(ii) Under paragraph (l)(2)(i) of this section, the employment agreements are not governing provisions. Accordingly, S is not treated as having more than one class of stock by reason of the employment agreements, even though S is not allowed a deduction for the excessive compensation paid to D.

Example 4. Agreement to pay fringe benefits.

(i) S, a corporation, is required under binding agreements to pay accident and health insurance premiums on behalf of certain of its employees who are also shareholders. Different premium amounts are paid by S for each employee-shareholder. The facts and circumstances do not reflect that a principal purpose of the agreements is to circumvent the one class of stock requirement of section 1361(b)(1)(D) and this paragraph (l).

(ii) Under paragraph (l)(2)(i) of this section, the agreements are not governing provisions. Accordingly, S is not treated as having more than one class of stock by reason of the agreements. In addition, S is not treated as having more than one class of stock by reason of the payment of fringe benefits.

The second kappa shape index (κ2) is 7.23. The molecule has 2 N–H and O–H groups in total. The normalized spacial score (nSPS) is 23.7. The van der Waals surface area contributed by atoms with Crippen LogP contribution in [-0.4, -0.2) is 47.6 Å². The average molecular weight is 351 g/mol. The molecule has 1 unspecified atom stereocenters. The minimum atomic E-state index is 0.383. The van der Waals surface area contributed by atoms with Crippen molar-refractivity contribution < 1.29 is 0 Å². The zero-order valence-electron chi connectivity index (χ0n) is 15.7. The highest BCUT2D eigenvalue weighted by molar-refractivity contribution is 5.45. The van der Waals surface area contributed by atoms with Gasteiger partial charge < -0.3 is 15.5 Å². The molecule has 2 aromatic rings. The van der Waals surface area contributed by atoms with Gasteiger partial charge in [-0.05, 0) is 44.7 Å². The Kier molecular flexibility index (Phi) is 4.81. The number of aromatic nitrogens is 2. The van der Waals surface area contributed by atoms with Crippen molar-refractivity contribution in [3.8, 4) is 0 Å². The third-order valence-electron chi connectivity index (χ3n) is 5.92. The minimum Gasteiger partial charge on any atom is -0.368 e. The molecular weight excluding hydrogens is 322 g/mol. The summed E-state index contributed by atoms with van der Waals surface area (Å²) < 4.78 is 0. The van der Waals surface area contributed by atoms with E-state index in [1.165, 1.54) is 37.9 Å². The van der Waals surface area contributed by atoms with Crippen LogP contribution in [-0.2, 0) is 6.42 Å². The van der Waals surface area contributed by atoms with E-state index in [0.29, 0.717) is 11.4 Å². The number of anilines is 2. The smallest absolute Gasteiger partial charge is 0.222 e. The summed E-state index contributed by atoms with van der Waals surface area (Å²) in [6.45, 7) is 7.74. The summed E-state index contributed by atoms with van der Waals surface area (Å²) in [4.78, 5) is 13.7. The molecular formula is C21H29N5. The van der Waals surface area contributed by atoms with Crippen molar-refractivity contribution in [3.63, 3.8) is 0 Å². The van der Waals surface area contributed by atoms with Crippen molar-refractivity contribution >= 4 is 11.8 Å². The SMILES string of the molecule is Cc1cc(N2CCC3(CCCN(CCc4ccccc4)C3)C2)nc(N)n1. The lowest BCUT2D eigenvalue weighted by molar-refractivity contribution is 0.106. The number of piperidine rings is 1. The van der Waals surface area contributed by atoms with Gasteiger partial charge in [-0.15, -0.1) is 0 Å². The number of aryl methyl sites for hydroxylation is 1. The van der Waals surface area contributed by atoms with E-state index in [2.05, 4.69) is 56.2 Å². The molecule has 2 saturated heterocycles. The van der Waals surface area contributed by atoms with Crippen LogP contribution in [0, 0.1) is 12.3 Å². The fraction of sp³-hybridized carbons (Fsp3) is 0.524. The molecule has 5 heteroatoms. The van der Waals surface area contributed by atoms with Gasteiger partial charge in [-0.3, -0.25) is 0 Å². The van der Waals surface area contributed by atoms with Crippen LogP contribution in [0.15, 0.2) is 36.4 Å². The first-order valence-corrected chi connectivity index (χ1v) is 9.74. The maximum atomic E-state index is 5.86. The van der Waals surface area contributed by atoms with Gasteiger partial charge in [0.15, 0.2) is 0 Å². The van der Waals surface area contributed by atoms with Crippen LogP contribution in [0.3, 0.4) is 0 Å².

Example 5. Below-market corporation-shareholder loan.

(i) E is a shareholder of S, a corporation. S makes a below-market loan to E that is a corporation-shareholder loan to which section 7872 applies. Under section 7872, E is deemed to receive a distribution with respect to S stock by reason of the loan. The facts and circumstances do not reflect that a principal purpose of the loan is to circumvent the one class of stock requirement of section 1361(b)(1)(D) and this paragraph (l).

(ii) Under paragraph (l)(2)(i) of this section, the loan agreement is not a governing provision. Accordingly, S is not treated as having more than one class of stock by reason of the below-market loan to E.